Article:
Sermon for January 14, 2018

Scripture readings: 1 Sam. 3:1-10, 11-20; Ps.139:1-6, 13-18
1 Cor. 6:12-20; John 1:43-51

Sermon by Martin Manuel from John 1:43-51

Our Journey with Jesus

Introduction

Today is the second Sunday after the Epiphany, which commemorates the revealing of Jesus. Our Gospel reading today is John 1:43-51. Let’s begin with an enactment:


On YouTube at https://youtu.be/bnb-8veFppQ

The Gospel reading on the day of Epiphany is Matthew 2:1-12, the story about the revealing of Christ to the Magi, and through them to King Herod and the residents of Jerusalem. On the first Sunday following Epiphany this year (last Sunday), the Gospel reading was about the baptism of the Lord by John the Baptist, which brought about another revealing of Jesus as the Son of God—this time to John the Baptist. The Gospel of John goes on to explain that John the Baptist then testified about his epiphany to some of his disciples. In doing so, he identified Jesus to a small number of disciples, who, in turn, embarked upon a journey with Jesus.

The flow of this story, starting with Jesus’ revealing, transitioned to his identification. What followed? The Lectionary readings today help us understand. In 1 Sam. 3:1-10, we read of God revealing himself to Samuel. In Ps. 139:1-6, 13-18, the Psalmist recognized God’s comprehensive knowledge of him and marveled at God’s handiwork in his body. In 1 Cor. 6:12-20, Paul reminds us that our bodies are the temple of the indwelling Holy Spirit. Combining these readings, we see the transition from revelation to identification, and from there to a journey with Jesus—a journey we take together.

What did it mean to the first disciples to journey on earth with Jesus, the Son of God who is the son of man? And what does it mean to us to journey, by the Spirit, with Jesus today? We will learn the answer as we proceed.

“Come and See” by Liz Lemon Swindle (used with permission)

Jesus calls his disciples

Just as God called Samuel, Jesus called his disciples:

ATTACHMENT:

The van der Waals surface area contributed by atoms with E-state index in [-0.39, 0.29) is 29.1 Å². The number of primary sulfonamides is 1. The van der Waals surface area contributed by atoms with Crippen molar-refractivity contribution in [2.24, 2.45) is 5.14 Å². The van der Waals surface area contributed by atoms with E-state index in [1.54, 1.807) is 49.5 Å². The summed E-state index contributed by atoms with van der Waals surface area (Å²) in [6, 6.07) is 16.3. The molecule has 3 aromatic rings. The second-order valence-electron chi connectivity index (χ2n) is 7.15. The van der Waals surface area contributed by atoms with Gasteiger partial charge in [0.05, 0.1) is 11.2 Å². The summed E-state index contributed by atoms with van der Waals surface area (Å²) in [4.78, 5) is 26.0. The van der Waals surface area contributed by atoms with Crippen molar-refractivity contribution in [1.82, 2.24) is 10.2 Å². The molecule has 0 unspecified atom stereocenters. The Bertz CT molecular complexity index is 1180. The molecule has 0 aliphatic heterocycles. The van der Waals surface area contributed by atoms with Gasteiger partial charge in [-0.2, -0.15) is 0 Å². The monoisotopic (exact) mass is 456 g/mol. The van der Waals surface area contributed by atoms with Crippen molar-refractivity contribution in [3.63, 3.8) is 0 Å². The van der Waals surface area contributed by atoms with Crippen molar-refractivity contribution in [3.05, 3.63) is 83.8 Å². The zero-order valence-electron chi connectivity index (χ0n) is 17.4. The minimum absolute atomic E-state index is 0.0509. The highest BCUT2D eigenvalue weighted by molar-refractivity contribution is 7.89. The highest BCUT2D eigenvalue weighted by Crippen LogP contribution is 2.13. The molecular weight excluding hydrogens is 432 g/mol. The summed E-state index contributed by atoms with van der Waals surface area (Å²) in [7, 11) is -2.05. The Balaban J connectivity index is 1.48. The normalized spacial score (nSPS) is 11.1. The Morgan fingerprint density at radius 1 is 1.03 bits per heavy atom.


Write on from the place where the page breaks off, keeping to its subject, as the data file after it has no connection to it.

The next day Jesus decided to leave for Galilee. Finding Philip, he said to him, “Follow me.” (John 1:43)

The meaning of the Greek word translated follow conveys the idea of traveling on the same road together with one who is leading the way. The result is a journey together—the initiator leading the way and the invitee following. Philip did not initiate his journey with Jesus—Jesus found him then called him to journey with him. The Gospel of John does not explain how Jesus knew Philip. It does tell us in v. 44 that Philip, like Andrew and Peter, was from Bethsaida, a fishing village on the Sea of Galilee. Other followers of Jesus lived there too, including brothers James and John—the John who authored this Gospel.

“The Apostle Philip” by Rubens
(public domain via Wikimedia Commons)

Disciples share the message

Philip did not keep the exciting news about Jesus to himself—he told his friend:

Philip found Nathanael and told him, “We have found the one Moses wrote about in the Law, and about whom the prophets also wrote—Jesus of Nazareth, the son of Joseph.” (John 1:45)

Previously, Andrew had done the same, seeking out his brother, Peter, and telling him the good news (vv. 40-41). Here we see a common thread in the natural response to recognizing and identifying an exciting revelation from God.  Samuel, pressured by Eli, repeated the message given to him. The Psalmist testified to what he observed. These disciples, called to journey with Jesus, shared their epiphany of Jesus with others.

As often occurs, Philip’s friend Nathaniel reacted with skepticism:

“Nazareth! Can anything good come from there?” Nathanael asked. (John 1:46a)

To this response, Philip wisely extended an invitation: “Come and see,” said Philip  (John 1:46b). Not only did Philip share the message, he encouraged his friend Nathanael to openly and honestly investigate.

Jesus knows his disciples

Although young Samuel did not know God, God knew him. In the same way, God knew the Psalmist. The Holy Spirit, indwelling each member of the body of Christ, knows them. One attribute of the Father, Son, and Spirit is omniscience—complete, comprehensive knowing. So it’s no surprise that Jesus, though limited in his humanity, through the Spirit knew his disciples even before they met.

When Jesus saw Nathanael approaching, he said of him, “Here truly is an Israelite in whom there is no deceit.” “How do you know me?” Nathanael asked. Jesus answered, “I saw you while you were still under the fig tree before Philip called you.” (John 1:47-48)